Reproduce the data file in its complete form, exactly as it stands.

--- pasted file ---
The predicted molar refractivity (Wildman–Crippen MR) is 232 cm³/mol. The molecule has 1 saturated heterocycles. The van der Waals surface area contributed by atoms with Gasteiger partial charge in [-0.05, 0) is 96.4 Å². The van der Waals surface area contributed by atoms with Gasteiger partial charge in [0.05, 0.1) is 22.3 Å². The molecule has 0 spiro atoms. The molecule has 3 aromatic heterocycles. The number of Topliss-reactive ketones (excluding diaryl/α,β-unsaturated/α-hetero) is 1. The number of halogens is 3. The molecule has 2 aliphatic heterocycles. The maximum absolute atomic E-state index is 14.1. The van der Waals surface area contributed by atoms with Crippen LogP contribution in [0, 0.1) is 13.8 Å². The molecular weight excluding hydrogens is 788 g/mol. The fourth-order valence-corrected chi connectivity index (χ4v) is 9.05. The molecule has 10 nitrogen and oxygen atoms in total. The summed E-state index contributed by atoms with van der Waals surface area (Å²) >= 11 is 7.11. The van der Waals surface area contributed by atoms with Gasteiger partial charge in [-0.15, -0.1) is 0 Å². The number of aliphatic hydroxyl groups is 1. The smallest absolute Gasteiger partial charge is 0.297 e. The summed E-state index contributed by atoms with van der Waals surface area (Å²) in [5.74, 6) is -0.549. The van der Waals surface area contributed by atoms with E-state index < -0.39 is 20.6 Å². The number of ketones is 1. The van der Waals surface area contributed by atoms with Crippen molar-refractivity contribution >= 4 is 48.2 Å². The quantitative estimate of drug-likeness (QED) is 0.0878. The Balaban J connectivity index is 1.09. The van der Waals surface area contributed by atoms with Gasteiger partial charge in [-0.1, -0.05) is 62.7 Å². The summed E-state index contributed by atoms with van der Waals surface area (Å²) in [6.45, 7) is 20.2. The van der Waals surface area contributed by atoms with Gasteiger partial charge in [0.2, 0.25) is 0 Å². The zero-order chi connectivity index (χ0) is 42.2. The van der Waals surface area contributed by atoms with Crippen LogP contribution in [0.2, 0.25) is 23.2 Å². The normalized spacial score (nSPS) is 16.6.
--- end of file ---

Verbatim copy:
The predicted molar refractivity (Wildman–Crippen MR) is 232 cm³/mol. The molecule has 1 saturated heterocycles. The van der Waals surface area contributed by atoms with Gasteiger partial charge in [-0.05, 0) is 96.4 Å². The van der Waals surface area contributed by atoms with Gasteiger partial charge in [0.05, 0.1) is 22.3 Å². The molecule has 0 spiro atoms. The molecule has 3 aromatic heterocycles. The number of Topliss-reactive ketones (excluding diaryl/α,β-unsaturated/α-hetero) is 1. The number of halogens is 3. The molecule has 2 aliphatic heterocycles. The maximum absolute atomic E-state index is 14.1. The van der Waals surface area contributed by atoms with Crippen LogP contribution in [0, 0.1) is 13.8 Å². The molecular weight excluding hydrogens is 788 g/mol. The fourth-order valence-corrected chi connectivity index (χ4v) is 9.05. The molecule has 10 nitrogen and oxygen atoms in total. The summed E-state index contributed by atoms with van der Waals surface area (Å²) >= 11 is 7.11. The van der Waals surface area contributed by atoms with Gasteiger partial charge in [-0.15, -0.1) is 0 Å². The number of aliphatic hydroxyl groups is 1. The smallest absolute Gasteiger partial charge is 0.297 e. The summed E-state index contributed by atoms with van der Waals surface area (Å²) in [5.74, 6) is -0.549. The van der Waals surface area contributed by atoms with E-state index < -0.39 is 20.6 Å². The number of ketones is 1. The van der Waals surface area contributed by atoms with Crippen molar-refractivity contribution >= 4 is 48.2 Å². The quantitative estimate of drug-likeness (QED) is 0.0878. The Balaban J connectivity index is 1.09. The van der Waals surface area contributed by atoms with Gasteiger partial charge in [-0.1, -0.05) is 62.7 Å². The summed E-state index contributed by atoms with van der Waals surface area (Å²) in [6.45, 7) is 20.2. The van der Waals surface area contributed by atoms with Gasteiger partial charge in [0.2, 0.25) is 0 Å². The zero-order chi connectivity index (χ0) is 42.2. The van der Waals surface area contributed by atoms with Crippen LogP contribution in [0.2, 0.25) is 23.2 Å². The normalized spacial score (nSPS) is 16.6.